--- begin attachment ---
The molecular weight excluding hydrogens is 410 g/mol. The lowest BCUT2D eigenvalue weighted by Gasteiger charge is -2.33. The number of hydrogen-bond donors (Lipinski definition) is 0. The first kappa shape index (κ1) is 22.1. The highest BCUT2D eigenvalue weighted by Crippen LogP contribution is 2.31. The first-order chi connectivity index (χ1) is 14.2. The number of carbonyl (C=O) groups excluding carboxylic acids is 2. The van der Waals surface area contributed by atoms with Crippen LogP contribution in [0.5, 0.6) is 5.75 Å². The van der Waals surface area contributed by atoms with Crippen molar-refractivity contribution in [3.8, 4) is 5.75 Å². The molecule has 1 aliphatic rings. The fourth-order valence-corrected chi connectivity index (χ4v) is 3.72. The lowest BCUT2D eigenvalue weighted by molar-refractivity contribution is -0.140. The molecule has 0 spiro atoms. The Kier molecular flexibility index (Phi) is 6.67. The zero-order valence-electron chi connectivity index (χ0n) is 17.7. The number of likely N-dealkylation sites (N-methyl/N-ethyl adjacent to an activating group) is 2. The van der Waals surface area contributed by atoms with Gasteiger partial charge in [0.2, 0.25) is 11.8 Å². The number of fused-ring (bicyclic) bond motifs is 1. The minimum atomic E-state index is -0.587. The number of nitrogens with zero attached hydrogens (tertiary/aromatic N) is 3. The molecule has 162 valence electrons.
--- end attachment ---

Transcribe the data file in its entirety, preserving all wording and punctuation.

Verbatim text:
The molecular weight excluding hydrogens is 410 g/mol. The lowest BCUT2D eigenvalue weighted by Gasteiger charge is -2.33. The number of hydrogen-bond donors (Lipinski definition) is 0. The first kappa shape index (κ1) is 22.1. The highest BCUT2D eigenvalue weighted by Crippen LogP contribution is 2.31. The first-order chi connectivity index (χ1) is 14.2. The number of carbonyl (C=O) groups excluding carboxylic acids is 2. The van der Waals surface area contributed by atoms with Crippen LogP contribution in [0.5, 0.6) is 5.75 Å². The van der Waals surface area contributed by atoms with Crippen molar-refractivity contribution in [3.8, 4) is 5.75 Å². The molecule has 1 aliphatic rings. The fourth-order valence-corrected chi connectivity index (χ4v) is 3.72. The lowest BCUT2D eigenvalue weighted by molar-refractivity contribution is -0.140. The molecule has 0 spiro atoms. The Kier molecular flexibility index (Phi) is 6.67. The zero-order valence-electron chi connectivity index (χ0n) is 17.7. The number of likely N-dealkylation sites (N-methyl/N-ethyl adjacent to an activating group) is 2. The van der Waals surface area contributed by atoms with Gasteiger partial charge in [0.2, 0.25) is 11.8 Å². The number of fused-ring (bicyclic) bond motifs is 1. The minimum atomic E-state index is -0.587. The number of nitrogens with zero attached hydrogens (tertiary/aromatic N) is 3. The molecule has 162 valence electrons.